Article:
Joel Woolf Barnato[note 1] (27 September 1895 – 27 July 1948) was a British financier and racing driver, one of the "Bentley Boys" of the 1920s. He achieved three consecutive wins out of three entries in the 24 Hours of Le Mans race.

Early life

The youngest son of Fanny Bees and Barney Barnato, who had made a fortune as a "Randlord" in South African diamond and gold mining, he was a relative of the Joel family of entrepreneurs.

He was born at Spencer House, 27 St James's Place, London. He had a sister, Leah Primrose (died 1933) and a brother, Isaac "Jack" Henry (died 1918 of bronchial pneumonia). The family divided their time between London, Brighton, Colwyn Bay and South Africa.

In 1897, when Woolf was two years old, his father died near Madeira during a sea crossing from South Africa to London. The official verdict was suicide ("death by drowning while temporarily insane"). Woolf inherited his father's fortune, but with the monies placed in trust. He inherited his first instalment of £250,000 in 1914 at the age of 19. In addition, Woolf benefited from a further inheritance after the murder of Woolf Barnato Joel in Johannesburg in 1898.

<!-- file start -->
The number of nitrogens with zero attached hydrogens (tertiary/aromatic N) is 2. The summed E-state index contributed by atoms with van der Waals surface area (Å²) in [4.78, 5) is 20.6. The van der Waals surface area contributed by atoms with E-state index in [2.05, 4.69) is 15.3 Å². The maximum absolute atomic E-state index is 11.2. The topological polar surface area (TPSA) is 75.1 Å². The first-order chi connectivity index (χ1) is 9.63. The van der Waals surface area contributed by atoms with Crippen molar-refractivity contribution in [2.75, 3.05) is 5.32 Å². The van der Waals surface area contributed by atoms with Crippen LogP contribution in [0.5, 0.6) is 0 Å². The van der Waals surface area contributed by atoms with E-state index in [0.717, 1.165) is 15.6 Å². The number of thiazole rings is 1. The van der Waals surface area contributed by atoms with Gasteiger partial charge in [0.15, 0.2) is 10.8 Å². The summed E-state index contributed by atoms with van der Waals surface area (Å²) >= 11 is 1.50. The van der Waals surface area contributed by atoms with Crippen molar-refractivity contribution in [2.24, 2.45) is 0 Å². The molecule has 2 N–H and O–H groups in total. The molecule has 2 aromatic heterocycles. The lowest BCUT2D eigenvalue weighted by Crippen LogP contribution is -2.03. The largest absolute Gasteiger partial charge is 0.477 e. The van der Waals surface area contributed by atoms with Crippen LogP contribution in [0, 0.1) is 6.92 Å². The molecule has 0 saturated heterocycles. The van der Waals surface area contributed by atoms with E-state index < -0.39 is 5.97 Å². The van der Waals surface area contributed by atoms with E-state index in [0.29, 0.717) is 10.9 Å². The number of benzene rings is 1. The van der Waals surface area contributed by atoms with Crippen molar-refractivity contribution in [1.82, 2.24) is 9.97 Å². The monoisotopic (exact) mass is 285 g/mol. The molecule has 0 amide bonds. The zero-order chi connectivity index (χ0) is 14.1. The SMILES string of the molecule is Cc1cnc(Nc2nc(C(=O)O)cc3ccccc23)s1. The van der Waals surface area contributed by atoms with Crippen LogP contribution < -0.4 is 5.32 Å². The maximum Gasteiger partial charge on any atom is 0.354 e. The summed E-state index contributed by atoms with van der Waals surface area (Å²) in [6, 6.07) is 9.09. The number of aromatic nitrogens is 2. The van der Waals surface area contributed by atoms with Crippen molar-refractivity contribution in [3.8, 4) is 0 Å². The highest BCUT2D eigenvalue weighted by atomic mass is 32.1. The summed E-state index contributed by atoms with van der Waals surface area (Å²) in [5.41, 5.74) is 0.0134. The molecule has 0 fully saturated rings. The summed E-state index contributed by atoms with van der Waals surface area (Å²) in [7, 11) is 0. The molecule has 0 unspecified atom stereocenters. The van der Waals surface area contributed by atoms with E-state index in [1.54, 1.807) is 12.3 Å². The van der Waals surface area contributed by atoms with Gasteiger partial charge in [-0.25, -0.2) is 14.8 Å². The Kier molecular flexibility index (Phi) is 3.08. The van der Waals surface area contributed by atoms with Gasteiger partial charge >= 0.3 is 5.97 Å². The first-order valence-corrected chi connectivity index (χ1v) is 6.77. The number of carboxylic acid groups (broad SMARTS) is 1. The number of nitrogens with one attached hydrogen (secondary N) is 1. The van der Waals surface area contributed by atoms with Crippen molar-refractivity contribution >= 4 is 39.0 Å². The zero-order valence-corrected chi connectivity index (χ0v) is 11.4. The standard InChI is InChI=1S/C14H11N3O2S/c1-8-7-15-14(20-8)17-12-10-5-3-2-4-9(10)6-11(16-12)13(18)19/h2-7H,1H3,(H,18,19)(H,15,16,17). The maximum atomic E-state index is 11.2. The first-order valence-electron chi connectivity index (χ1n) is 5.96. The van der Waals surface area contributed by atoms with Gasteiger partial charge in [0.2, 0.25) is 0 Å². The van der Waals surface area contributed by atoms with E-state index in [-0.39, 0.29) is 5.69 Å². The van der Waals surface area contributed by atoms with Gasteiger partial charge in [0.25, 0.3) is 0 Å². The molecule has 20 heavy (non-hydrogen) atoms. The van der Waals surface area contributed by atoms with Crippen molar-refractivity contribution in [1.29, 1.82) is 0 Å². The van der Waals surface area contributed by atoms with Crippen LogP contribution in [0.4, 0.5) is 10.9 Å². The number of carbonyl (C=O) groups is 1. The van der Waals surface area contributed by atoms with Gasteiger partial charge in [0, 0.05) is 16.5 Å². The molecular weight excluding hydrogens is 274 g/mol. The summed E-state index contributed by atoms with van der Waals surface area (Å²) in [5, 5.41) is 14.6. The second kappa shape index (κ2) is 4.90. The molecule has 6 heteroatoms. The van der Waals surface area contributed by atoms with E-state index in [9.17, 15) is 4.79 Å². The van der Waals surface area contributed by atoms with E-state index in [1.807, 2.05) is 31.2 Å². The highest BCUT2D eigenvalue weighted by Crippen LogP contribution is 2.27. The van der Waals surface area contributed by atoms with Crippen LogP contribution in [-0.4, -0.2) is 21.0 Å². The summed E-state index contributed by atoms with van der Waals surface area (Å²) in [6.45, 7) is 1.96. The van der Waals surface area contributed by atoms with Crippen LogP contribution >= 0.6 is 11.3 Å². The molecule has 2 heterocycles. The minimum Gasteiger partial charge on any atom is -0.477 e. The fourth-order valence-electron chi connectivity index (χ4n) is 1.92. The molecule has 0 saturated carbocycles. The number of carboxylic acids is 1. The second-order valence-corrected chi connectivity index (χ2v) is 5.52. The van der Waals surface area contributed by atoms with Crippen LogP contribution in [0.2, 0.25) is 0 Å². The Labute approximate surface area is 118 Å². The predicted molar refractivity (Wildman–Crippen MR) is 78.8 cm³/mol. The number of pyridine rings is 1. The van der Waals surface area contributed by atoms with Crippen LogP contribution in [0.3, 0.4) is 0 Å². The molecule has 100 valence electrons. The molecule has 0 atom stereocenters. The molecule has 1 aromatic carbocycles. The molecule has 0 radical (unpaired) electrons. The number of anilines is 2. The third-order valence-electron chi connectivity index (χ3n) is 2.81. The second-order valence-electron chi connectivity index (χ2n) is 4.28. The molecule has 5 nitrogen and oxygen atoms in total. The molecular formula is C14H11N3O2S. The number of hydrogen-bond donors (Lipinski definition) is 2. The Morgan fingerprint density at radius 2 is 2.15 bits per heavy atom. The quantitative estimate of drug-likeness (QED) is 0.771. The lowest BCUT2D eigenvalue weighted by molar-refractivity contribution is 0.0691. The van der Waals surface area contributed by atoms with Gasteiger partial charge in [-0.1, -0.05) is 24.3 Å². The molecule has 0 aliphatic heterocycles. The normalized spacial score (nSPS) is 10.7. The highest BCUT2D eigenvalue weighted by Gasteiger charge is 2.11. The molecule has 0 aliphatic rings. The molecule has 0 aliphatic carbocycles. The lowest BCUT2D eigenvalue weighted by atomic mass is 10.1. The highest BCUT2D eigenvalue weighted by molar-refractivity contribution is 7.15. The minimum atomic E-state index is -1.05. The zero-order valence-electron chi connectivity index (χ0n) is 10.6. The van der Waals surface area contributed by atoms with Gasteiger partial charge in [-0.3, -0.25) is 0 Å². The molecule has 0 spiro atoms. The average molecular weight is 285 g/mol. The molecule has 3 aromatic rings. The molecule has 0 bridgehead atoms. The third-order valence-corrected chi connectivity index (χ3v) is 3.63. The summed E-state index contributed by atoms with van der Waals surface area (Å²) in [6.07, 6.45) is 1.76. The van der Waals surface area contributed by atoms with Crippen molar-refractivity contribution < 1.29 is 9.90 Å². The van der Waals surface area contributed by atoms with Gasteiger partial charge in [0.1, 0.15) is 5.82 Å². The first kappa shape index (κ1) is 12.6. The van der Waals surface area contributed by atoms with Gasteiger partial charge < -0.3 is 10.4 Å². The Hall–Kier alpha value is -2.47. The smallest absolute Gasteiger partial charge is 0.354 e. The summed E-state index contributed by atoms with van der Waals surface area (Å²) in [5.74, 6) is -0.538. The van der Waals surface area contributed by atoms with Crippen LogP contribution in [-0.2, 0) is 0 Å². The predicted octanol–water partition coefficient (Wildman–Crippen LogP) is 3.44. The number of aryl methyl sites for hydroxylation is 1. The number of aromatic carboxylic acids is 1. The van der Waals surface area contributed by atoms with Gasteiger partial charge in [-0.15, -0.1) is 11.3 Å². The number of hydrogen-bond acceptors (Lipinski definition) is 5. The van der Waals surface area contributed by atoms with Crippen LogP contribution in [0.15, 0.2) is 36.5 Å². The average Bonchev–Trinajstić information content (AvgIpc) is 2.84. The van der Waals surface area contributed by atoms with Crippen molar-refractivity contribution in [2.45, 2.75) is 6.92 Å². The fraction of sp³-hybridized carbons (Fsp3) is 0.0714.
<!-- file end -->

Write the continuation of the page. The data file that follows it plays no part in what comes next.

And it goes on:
Barnato was educated at Charterhouse School and Trinity College, Cambridge.


Barnato's attitude to a new sport that took his interests, was to immerse himself in the learning process, practising endlessly and taking lessons only from the very best instructors he could find. His desire to excel at whatever he attempted was considerable.